The verse hit me like a life preserver strikes a panicked, drowning woman, and I clung to the hope. I willed myself to believe in God’s grace and mercy.

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I began to pray that God would remodel me. I didn’t want to live a bitter, angry life. I didn’t want to just plaster a smile on my face at church. I wanted to live from a wellspring of joy.

Right on top of the quilted bedspread, I repented and asked for God to remake me. But how does God remodel our lives?

He usually starts with truth from his Word. When I let that truth seep into my heart, the remodel process began. Like a sledgehammer, it knocked down a structure of lies I had let the enemy construct.

God had to do more demolition work in my heart, but the work He started in that shabby room, he would complete. Not only that, he would lead me to healing through meditating on his Word.

Like balm on cracked lips, his Word infuses healing into our lives. “He sent out his word and healed them, and delivered them from their destruction” (Psalm 107:20 ESV).

I didn’t see a way out and I couldn’t envision hope, but he came and whispered truth to me.

That’s why I can confidently tell you God can lift you out of your pit, whatever your situation. It doesn’t matter if you dug the pit yourself. God can and will rescue you if you’ll let him.

Whether you war against anxiety, depression or another form of lies, Jesus is the door to peace. He is Hope itself.

The reason the Son of God put on flesh and stepped into time, happens to be you and me. The Doctor came to relieve the sick.

If your life is in need of a remodel, don’t settle for anything less than the remaking love of God.

When Self-Hate Threatens Another Beat Down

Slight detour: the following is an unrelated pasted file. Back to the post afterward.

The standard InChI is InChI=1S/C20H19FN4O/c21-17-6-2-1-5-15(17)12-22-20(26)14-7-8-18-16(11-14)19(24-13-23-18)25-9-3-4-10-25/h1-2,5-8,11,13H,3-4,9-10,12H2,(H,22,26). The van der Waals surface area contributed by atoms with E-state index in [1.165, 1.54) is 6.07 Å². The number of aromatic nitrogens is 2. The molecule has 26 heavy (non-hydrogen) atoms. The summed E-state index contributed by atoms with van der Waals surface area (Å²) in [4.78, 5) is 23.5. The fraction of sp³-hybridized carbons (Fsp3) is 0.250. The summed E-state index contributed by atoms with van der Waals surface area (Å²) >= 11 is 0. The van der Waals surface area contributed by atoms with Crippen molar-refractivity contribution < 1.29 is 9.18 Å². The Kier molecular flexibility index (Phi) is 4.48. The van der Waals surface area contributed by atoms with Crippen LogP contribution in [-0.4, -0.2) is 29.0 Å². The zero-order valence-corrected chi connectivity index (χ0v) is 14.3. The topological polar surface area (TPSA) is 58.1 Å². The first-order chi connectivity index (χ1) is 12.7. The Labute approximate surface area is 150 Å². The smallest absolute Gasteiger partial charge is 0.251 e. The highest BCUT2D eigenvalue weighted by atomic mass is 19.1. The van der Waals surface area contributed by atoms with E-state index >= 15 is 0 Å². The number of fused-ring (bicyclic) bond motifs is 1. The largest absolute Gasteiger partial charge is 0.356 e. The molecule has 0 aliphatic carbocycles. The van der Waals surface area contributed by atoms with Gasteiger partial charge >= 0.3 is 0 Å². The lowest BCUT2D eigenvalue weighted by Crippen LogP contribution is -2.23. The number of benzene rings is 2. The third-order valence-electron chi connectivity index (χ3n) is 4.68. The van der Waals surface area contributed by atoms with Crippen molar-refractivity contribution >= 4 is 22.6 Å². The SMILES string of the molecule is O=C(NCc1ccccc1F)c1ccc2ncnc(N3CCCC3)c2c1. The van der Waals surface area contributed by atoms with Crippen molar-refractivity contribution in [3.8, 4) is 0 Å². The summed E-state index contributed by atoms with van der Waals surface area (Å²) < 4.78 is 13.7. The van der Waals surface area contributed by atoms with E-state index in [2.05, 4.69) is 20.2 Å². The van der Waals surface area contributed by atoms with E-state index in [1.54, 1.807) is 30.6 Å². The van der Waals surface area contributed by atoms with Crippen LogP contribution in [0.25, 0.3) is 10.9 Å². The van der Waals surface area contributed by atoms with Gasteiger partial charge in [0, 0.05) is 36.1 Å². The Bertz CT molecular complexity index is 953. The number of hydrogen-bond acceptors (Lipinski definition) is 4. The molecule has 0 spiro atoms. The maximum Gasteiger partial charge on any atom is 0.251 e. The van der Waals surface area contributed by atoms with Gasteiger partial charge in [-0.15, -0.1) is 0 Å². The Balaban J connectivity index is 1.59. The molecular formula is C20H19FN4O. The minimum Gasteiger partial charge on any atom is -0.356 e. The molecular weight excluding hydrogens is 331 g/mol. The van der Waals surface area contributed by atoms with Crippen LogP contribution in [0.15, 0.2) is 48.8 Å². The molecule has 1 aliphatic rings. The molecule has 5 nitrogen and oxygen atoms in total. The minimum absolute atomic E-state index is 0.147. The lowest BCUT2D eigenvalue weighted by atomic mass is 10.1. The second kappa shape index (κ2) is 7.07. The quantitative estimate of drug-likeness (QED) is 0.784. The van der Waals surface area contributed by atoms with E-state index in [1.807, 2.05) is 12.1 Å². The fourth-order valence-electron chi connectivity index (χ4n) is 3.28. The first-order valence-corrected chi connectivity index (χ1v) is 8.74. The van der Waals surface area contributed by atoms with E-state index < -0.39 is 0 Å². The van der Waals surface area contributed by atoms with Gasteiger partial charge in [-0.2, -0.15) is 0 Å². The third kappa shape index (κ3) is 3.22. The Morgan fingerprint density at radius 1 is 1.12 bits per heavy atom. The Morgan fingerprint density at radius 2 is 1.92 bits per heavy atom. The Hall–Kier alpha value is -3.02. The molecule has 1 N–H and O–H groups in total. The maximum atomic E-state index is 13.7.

Photo by Rachel Cramer via Creative Commons

Photo by Rachel Cramer via Creative Commons

 

I had a holy moment today. Not quite a take-off-your-shoes-you’re-on-holy-ground moment, but almost.

You’ve probably had your own God-epiphanies.

The word revelation comes to mind because my heart instantly understood what my head has always known.

God loves me.

I did what I always do in these God-thick moments, and I cried.

I realized how void my life is of His Love. I saw how often I run from this love because I don’t feel worthy.

I test and measure myself and always come up short. Jesus never measures me this way.

He is love. He is forgiveness. Redemption. Peace.

So, why do I struggle sometimes—and I mean truly wrestle with condemnation, fear and all-hands-on-deck self-hate? Not to mention my daily tug-o-war with anxiety.

My history of legalism, no doubt, has contributed. And without God’s love in the center of our lives, won’t we always teeter on the edge of legalism?

When love doesn’t motivate us, how can we experience a relationship with Christ that doesn’t end in an authoritarian relationship based in fear?

I’ve also had many run-ins with those who speak in God’s name but don’t espouse His very nature of love.

Church has taught me to be wary of loving myself, to care little for myself.

I’m learning there’s a difference in loving yourself and making an idol of self.

God’s teaching me how to love myself because He first loved me. If I can take a peek through His eyes, I won’t swim in self-defeat. I won’t even stick in my toe if I can daily catch a glimpse of this all-satisfying love.

We like to believe we’re carving out time for God when we pray or read our Bibles.

But isn’t it really time to position ourselves before the God of love because somehow a holy transaction takes place and this God-type love rubs off on us?

When we experience God’s love at our core, we love ourselves. Self-hate and God’s love can’t coincide. We love ourselves as a byproduct of God’s love working in us.

“No, in all these things we are more than conquerors through him who loved us. For I am sure that neither death nor life, nor angels nor rulers, nor things present nor things to come, nor powers, nor height nor depth, nor anything else in all creation, will be able to separate us from the love of God in Christ Jesus our Lord” (Romans 8:37-39 ESV).

Will you posture yourself to receive His love today? In a nanosecond, He can reveal His love to you and buoy you out of a swamp of condemnation and fear.

Will you let Him?